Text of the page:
Richard Branson’s Virgin Galactic has finally reached the edge of space, despite a disastrous crash suffered by the prototype four years ago. But the achievement means different things to different people. Among Americans, it is inspiring patriotism, because SpaceShipTwo has carried American pilots out there for the first time since the space shuttle programme was wound down in 2011. But for its promoter, who wept as the mission landed safely in the Mojave desert after an hour-long flight, it is the frontrunner of a new age of entrepreneurship in space.
Branson has beaten off the competition from Jeff Bezos, who is also concentrating on space tourism, and Elon Musk, who dreams of peopling Mars. By March next year, he will be among the passengers of the world’s first commercial rocket flight, and become the first space entrepreneur. He will go into business with a nice margin, since space tourists have pre-booked seats in considerable numbers. In contrast, plans to put humans on Mars are premature, since terraforming the planet — tweaking it so that it can support terrestrial life — is a project that would bankrupt even the world’s biggest economies. The exploitation of space for mining and manufacturing — which produces unusual results in zero gravity — will ultimately be a lucrative business, but at present, the capital and technological investments required are beyond belief.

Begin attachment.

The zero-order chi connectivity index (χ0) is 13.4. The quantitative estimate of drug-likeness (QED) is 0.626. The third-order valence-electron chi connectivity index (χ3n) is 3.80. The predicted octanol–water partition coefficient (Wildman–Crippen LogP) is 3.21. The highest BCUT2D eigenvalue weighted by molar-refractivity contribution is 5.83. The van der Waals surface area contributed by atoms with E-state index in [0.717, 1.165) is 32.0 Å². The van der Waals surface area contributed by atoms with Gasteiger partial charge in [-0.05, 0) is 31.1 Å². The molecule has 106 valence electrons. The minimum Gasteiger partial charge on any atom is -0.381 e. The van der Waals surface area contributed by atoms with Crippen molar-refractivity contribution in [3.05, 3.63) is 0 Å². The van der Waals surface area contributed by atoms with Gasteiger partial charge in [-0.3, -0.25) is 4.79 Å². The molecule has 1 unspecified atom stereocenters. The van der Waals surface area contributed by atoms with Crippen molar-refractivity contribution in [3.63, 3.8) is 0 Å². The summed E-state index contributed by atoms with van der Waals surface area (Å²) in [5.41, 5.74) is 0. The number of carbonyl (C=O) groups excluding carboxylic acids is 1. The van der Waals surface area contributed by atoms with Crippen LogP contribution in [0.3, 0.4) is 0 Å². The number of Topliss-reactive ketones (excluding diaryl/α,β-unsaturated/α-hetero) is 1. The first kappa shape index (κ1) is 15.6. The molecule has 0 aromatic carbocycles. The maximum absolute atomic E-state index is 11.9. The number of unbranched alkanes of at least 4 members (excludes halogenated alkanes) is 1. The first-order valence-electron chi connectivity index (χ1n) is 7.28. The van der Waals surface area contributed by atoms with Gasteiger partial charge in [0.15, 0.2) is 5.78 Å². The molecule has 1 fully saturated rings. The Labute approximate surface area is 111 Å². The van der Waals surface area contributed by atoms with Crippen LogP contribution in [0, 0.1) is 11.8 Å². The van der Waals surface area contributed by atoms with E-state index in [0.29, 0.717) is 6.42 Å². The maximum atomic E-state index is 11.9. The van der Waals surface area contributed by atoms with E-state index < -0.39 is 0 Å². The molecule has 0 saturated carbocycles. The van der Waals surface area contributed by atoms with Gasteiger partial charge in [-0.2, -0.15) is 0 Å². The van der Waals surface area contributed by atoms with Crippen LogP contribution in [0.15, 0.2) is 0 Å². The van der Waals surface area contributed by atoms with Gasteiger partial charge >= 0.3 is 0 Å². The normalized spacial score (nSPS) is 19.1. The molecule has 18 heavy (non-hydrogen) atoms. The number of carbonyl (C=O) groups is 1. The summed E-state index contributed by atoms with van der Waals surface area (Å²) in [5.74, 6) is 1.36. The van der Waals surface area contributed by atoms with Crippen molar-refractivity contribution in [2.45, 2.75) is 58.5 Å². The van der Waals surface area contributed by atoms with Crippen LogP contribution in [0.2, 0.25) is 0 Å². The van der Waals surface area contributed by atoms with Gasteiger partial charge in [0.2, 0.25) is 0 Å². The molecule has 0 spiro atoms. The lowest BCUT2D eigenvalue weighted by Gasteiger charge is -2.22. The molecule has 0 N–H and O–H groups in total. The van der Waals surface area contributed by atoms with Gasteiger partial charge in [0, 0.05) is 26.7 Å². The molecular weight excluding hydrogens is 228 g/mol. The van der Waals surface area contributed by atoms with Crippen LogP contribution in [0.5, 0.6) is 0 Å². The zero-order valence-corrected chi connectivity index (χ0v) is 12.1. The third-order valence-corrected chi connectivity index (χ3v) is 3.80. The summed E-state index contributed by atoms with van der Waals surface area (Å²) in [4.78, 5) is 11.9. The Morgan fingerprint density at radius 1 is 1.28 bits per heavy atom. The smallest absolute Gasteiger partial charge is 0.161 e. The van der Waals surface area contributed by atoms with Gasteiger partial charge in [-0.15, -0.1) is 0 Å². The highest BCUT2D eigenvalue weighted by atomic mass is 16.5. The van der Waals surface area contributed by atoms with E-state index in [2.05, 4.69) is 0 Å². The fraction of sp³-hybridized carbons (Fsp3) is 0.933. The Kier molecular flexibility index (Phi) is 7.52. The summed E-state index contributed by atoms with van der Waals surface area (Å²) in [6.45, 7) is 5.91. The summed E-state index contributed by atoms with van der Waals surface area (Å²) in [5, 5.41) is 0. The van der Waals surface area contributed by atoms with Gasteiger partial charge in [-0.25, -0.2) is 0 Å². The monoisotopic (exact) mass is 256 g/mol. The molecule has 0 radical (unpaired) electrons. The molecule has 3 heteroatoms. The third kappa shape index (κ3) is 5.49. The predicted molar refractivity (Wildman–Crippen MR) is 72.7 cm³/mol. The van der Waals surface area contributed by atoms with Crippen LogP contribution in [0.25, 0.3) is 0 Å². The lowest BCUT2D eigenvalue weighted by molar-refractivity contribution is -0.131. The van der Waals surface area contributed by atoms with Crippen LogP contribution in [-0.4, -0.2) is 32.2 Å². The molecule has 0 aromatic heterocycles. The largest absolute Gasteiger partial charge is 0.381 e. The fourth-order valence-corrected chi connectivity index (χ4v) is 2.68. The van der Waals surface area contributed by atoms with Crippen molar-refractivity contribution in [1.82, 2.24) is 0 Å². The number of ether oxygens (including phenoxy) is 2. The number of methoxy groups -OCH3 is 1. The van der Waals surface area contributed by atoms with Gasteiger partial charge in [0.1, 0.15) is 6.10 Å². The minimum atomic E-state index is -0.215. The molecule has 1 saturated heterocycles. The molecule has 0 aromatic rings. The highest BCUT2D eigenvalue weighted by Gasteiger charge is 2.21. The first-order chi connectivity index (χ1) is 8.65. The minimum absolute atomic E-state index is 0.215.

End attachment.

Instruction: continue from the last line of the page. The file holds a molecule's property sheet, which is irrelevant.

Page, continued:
But tourism will be a sweet deal from day one. In his second book, Artemis, Andy Weir suggests that if there were human habitations on the moon, the site of the Apollo 11 landing would become a tourist magnet, and crowds would fly in from earth to see Neil Armstrong’s footprint. Strangely, by playing safe, Richard Branson could be remembered as the pioneer of the space business, while his risk-taking peers are wiped out and forgotten.